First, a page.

People enjoy a flutter, in real life or online, for all sorts of reasons. It can be sociable, and there’s the chance of making some money, of course, but above all, gaming is meant to be fun. And for most people, that’s exactly what it is. But being a problem gambler can significantly damage your health and relationships with friends and family. It can also leave you with some pretty serious debt.
Problem gaming is sometimes known as the ‘hidden addiction’. It can easily be hidden from people as it isn't always immediately apparent that someone has a problem. Unlike, say, alcohol or drug issues, you probably won’t notice the effects unless someone tells you.
But this is something which can affect anyone. It doesn’t discriminate in terms of age, gender or ethnicity. Although some research has suggested you may be more likely to develop a problem if you started gambling early in your life. Or if there is a history of problem gambling in your family.
Think you may have a problem? GambleAware can help.
If you think your relationship with gambling could be problematic, the NHS has this guide. The guide asks questions such as:
- Has gaming has ever been the source of any health problems?
- Do you have stress or anxiety?
- Do you regularly bet more than you can afford or lose?
- Do you keep chasing losses by continuing playing to try and win back money you’ve lost?
It may also potentially be a cause for concern if you find you need to gamble for longer and with more money to get the same buzz, or are lying or arguing about your gambling with close family members.
What can be done to help? Contact GambleAware for help.
The good news is that the gaming industry takes problem gambling seriously, and plenty of help is available – there’s evidence that it’s possible to treat gambling addiction in the same way as other addictions. Cognitive behavioural therapy has been found to give the most promising results.
There are also some common sense steps you can take yourself to protect yourself from problems and to remain in control so that you continue to have fun and enjoy gambling rather than it being a compulsion. These include paying off important bills like the mortgage before starting to gamble. Deal with debts rather than ignoring them. It should also help to spend plenty of time with people who are not gamblers.
Equally, try to see gambling as fun and entertaining, rather than as a way of making money, and make sure that it’s not your only form of entertainment; do other things as well. Again in the interests of balance, take regular breaks when you’re playing. Don’t gamble if you’re feeling stressed, upset, depressed or angry, as you’re unlikely to be able to play with a clear head in those circumstances. (For the same reason, never gamble under the influence of alcohol or drugs.)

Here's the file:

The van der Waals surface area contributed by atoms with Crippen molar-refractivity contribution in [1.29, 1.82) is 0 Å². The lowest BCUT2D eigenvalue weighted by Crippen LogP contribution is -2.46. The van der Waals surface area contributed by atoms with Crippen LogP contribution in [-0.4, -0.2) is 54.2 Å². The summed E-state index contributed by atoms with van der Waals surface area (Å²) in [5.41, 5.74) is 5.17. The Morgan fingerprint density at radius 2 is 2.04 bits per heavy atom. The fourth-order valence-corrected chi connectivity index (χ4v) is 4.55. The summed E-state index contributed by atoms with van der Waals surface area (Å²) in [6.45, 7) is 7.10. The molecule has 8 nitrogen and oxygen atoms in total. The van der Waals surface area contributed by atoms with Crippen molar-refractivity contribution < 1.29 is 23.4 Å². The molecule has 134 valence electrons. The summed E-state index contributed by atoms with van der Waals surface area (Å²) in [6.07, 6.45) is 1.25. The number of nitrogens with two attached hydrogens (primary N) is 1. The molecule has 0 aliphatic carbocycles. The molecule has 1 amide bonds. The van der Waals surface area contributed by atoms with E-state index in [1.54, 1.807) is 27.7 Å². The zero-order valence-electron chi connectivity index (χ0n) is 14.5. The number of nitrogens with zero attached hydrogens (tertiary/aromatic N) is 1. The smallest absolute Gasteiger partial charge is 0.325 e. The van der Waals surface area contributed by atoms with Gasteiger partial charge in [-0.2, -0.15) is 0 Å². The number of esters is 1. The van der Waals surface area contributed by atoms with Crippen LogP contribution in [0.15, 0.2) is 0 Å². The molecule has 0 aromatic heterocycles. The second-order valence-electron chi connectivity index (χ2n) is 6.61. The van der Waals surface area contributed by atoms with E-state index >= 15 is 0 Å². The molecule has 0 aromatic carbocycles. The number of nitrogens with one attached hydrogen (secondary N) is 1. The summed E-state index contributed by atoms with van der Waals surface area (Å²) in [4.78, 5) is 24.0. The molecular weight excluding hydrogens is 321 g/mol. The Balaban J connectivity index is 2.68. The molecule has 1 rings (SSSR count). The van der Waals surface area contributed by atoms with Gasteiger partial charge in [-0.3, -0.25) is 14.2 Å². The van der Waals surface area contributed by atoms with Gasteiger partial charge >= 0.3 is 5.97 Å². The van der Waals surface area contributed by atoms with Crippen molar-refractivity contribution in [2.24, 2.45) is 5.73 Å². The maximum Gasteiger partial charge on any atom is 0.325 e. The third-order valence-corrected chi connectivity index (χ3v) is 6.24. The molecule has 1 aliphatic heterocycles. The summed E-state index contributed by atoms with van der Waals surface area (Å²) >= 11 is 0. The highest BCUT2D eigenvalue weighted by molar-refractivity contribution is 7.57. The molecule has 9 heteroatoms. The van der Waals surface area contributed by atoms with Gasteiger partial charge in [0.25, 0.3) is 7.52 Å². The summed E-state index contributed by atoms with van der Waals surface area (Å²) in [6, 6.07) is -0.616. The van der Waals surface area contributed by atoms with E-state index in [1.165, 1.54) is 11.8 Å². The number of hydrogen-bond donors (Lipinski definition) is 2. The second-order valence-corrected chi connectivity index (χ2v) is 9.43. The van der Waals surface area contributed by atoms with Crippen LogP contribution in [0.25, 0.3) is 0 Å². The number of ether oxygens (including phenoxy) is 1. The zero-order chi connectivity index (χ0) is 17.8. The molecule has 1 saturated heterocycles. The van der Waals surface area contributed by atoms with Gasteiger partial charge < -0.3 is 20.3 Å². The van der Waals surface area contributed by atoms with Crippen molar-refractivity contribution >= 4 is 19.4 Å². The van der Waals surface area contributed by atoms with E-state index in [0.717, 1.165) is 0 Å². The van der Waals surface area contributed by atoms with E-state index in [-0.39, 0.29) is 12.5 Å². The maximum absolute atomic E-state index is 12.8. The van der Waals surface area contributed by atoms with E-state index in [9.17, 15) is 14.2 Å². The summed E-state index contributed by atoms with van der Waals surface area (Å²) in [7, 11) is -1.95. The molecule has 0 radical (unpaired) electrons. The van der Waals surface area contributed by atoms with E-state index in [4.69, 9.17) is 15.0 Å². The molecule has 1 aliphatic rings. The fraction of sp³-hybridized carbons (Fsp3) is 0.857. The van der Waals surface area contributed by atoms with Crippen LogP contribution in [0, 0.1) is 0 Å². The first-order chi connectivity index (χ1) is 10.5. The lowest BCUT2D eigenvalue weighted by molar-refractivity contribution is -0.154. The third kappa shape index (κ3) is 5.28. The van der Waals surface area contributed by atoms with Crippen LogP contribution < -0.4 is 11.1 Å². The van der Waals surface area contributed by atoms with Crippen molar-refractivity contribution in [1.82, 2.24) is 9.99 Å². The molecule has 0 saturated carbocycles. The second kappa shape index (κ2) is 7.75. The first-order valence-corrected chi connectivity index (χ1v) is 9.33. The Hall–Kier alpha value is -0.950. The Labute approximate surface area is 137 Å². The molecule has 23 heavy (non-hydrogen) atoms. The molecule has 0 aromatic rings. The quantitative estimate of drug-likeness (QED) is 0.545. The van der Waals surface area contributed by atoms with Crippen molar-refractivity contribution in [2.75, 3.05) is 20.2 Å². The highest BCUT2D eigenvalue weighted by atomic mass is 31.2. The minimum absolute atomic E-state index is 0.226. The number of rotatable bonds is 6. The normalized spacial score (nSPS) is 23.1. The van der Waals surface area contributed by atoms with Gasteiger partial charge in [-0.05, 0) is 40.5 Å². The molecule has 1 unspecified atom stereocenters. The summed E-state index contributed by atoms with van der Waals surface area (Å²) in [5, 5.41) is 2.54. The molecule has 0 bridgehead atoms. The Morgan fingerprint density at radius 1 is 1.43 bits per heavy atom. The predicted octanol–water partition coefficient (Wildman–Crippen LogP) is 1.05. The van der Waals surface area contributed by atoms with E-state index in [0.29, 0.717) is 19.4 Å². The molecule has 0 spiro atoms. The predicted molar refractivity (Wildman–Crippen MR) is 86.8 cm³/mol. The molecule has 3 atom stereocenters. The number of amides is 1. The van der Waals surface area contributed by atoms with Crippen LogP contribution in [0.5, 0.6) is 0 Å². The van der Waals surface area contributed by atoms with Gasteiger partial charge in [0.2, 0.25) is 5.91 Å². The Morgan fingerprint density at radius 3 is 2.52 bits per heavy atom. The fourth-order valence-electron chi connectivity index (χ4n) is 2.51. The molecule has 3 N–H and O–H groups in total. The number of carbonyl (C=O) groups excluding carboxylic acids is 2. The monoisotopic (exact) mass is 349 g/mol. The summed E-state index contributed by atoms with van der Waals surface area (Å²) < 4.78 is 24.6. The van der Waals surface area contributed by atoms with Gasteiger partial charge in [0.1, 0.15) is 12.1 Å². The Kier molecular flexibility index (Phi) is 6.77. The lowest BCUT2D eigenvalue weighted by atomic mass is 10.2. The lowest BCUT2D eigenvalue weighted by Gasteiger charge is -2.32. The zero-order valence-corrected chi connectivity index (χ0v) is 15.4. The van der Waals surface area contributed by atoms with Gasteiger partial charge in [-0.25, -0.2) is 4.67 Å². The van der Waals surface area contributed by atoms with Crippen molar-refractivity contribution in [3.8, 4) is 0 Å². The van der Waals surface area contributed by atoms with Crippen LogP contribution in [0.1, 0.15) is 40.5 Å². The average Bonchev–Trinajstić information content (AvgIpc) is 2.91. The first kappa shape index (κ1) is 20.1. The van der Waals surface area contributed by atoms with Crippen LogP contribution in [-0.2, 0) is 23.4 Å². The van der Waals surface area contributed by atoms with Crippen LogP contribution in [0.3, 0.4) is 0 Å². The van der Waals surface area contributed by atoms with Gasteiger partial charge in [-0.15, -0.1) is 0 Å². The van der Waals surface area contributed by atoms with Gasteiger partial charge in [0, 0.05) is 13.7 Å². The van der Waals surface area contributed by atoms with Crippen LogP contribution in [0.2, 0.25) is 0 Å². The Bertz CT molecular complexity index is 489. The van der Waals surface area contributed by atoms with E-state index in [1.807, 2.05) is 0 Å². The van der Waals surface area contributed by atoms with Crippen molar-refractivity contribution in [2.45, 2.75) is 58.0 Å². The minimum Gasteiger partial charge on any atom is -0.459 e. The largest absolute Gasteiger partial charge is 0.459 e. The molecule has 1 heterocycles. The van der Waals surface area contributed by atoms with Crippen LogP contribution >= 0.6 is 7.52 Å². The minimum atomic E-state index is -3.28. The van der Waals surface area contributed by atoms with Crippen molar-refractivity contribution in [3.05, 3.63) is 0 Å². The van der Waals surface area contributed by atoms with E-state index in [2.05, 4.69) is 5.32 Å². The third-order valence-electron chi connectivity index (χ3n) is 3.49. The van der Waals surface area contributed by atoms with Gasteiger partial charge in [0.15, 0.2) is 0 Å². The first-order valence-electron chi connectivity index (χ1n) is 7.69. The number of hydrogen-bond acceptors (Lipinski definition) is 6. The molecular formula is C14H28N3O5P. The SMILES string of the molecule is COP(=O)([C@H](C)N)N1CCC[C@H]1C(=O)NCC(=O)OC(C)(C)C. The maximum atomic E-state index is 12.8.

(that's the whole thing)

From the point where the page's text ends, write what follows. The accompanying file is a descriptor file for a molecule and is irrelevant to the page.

Set limits for what you are going to gamble at the start of our session – and stick to them. It may sound obvious, but never stake more than you can afford to lose. Do the same with time limits: set an alarm and allow yourself to play until it goes off, and then quit.
Above all, it’s important that, if you think your gambling may be problematic, that you do seek help and talk to someone – it’s clearly the vital first step on the road to tackling the issues.
What is the industry doing?
The Senet Group is an independent body set up to promote responsible standards in gaming. It created the campaign When the Fun Stops, Stop, a timely reminder that you will see on many gambling websites. GambleAware is the leading British charity working to minimise problems associated with gaming. It’s an independent, nationwide charity which donations from the industry help to fun. It has a programme of education, prevention and treatment services while also commissioning research to that the issues associated with problem gambling are better understood. It wants those who need it receive fast, effective treatment and support. Its works is guided by the National Responsible Gambling Strategy, as defined by the Responsible Gaming Strategy Board, and endorsed by the Gambling Commission.
Other sources of help?
- GamCare offers free information, counselling and support UK-wide – it also runs the National Gambling Helpline (0808 8020 133)
- The National Problem Gambling Clinic is a specialist NHS service
- Gamblers Anonymous UK runs local support groups that are similar to the way Alcoholics Anonymous is run
- The Gordon Moody Association offers residential courses for problem gamblers